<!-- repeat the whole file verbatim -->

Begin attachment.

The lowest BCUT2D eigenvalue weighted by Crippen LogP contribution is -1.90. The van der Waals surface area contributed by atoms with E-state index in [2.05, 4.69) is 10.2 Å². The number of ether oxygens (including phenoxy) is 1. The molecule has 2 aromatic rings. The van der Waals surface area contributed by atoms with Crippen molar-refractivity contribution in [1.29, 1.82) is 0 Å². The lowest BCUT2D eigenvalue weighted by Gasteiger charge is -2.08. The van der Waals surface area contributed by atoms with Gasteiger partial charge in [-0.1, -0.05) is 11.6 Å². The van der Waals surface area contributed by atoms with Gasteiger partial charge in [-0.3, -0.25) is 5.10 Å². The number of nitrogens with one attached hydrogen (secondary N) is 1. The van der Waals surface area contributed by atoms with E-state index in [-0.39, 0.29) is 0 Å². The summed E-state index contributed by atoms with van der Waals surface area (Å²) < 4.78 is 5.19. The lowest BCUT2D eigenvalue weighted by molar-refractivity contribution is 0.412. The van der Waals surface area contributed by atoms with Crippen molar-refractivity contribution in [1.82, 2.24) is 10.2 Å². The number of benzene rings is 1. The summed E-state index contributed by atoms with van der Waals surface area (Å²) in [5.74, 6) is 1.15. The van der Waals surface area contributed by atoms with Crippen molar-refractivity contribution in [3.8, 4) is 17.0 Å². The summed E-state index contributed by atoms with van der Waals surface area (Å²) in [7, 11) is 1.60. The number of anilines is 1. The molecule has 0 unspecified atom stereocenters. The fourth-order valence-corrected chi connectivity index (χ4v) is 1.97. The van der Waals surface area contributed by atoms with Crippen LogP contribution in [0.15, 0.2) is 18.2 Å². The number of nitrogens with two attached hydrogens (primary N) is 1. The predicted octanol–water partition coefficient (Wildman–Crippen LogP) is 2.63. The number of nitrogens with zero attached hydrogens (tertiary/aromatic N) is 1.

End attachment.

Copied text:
The lowest BCUT2D eigenvalue weighted by Crippen LogP contribution is -1.90. The van der Waals surface area contributed by atoms with E-state index in [2.05, 4.69) is 10.2 Å². The number of ether oxygens (including phenoxy) is 1. The molecule has 2 aromatic rings. The van der Waals surface area contributed by atoms with Crippen molar-refractivity contribution in [1.29, 1.82) is 0 Å². The lowest BCUT2D eigenvalue weighted by Gasteiger charge is -2.08. The van der Waals surface area contributed by atoms with Gasteiger partial charge in [-0.1, -0.05) is 11.6 Å². The van der Waals surface area contributed by atoms with Gasteiger partial charge in [-0.3, -0.25) is 5.10 Å². The number of nitrogens with one attached hydrogen (secondary N) is 1. The van der Waals surface area contributed by atoms with E-state index in [-0.39, 0.29) is 0 Å². The summed E-state index contributed by atoms with van der Waals surface area (Å²) < 4.78 is 5.19. The lowest BCUT2D eigenvalue weighted by molar-refractivity contribution is 0.412. The van der Waals surface area contributed by atoms with Crippen molar-refractivity contribution in [1.82, 2.24) is 10.2 Å². The number of benzene rings is 1. The summed E-state index contributed by atoms with van der Waals surface area (Å²) in [5.74, 6) is 1.15. The van der Waals surface area contributed by atoms with Crippen molar-refractivity contribution in [3.8, 4) is 17.0 Å². The summed E-state index contributed by atoms with van der Waals surface area (Å²) in [7, 11) is 1.60. The number of anilines is 1. The molecule has 0 unspecified atom stereocenters. The fourth-order valence-corrected chi connectivity index (χ4v) is 1.97. The van der Waals surface area contributed by atoms with Crippen LogP contribution in [0.15, 0.2) is 18.2 Å². The number of nitrogens with two attached hydrogens (primary N) is 1. The predicted octanol–water partition coefficient (Wildman–Crippen LogP) is 2.63. The number of nitrogens with zero attached hydrogens (tertiary/aromatic N) is 1.